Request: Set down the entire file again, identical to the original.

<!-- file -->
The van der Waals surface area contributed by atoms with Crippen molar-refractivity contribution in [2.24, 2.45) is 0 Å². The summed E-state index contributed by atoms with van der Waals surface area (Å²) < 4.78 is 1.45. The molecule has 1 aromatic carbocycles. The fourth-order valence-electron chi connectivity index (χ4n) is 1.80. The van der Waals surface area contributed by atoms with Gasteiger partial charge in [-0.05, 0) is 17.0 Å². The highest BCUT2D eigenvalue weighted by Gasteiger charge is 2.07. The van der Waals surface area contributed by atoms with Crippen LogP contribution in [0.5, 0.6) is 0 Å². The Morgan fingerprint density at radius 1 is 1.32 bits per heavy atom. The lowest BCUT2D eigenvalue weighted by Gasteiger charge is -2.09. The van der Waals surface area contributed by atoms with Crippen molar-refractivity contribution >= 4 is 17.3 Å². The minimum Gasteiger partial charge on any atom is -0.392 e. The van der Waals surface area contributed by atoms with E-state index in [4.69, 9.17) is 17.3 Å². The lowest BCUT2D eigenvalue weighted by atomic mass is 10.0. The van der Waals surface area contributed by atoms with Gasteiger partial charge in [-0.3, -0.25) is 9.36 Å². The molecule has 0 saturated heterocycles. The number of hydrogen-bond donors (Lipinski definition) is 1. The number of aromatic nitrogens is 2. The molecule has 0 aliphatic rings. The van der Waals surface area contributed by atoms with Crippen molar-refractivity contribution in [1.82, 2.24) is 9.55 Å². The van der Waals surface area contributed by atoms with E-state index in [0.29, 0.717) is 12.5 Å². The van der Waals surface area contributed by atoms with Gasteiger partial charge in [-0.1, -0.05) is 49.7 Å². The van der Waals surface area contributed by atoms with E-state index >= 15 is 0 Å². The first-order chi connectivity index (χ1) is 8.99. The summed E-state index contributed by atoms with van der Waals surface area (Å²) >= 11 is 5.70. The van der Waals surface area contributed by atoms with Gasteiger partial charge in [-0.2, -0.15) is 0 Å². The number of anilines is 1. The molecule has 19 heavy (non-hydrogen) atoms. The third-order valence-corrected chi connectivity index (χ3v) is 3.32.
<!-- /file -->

The van der Waals surface area contributed by atoms with Crippen molar-refractivity contribution in [2.24, 2.45) is 0 Å². The summed E-state index contributed by atoms with van der Waals surface area (Å²) < 4.78 is 1.45. The molecule has 1 aromatic carbocycles. The fourth-order valence-electron chi connectivity index (χ4n) is 1.80. The van der Waals surface area contributed by atoms with Gasteiger partial charge in [-0.05, 0) is 17.0 Å². The highest BCUT2D eigenvalue weighted by Gasteiger charge is 2.07. The van der Waals surface area contributed by atoms with Crippen LogP contribution in [0.5, 0.6) is 0 Å². The Morgan fingerprint density at radius 1 is 1.32 bits per heavy atom. The lowest BCUT2D eigenvalue weighted by Gasteiger charge is -2.09. The van der Waals surface area contributed by atoms with Crippen molar-refractivity contribution >= 4 is 17.3 Å². The minimum Gasteiger partial charge on any atom is -0.392 e. The van der Waals surface area contributed by atoms with E-state index in [4.69, 9.17) is 17.3 Å². The lowest BCUT2D eigenvalue weighted by atomic mass is 10.0. The van der Waals surface area contributed by atoms with Gasteiger partial charge in [-0.3, -0.25) is 9.36 Å². The molecule has 0 saturated heterocycles. The number of hydrogen-bond donors (Lipinski definition) is 1. The number of aromatic nitrogens is 2. The molecule has 0 aliphatic rings. The van der Waals surface area contributed by atoms with Crippen molar-refractivity contribution in [1.82, 2.24) is 9.55 Å². The van der Waals surface area contributed by atoms with E-state index in [0.29, 0.717) is 12.5 Å². The van der Waals surface area contributed by atoms with Gasteiger partial charge in [-0.1, -0.05) is 49.7 Å². The van der Waals surface area contributed by atoms with E-state index >= 15 is 0 Å². The first-order chi connectivity index (χ1) is 8.99. The summed E-state index contributed by atoms with van der Waals surface area (Å²) >= 11 is 5.70. The van der Waals surface area contributed by atoms with Gasteiger partial charge in [-0.2, -0.15) is 0 Å². The number of anilines is 1. The molecule has 19 heavy (non-hydrogen) atoms. The third-order valence-corrected chi connectivity index (χ3v) is 3.32.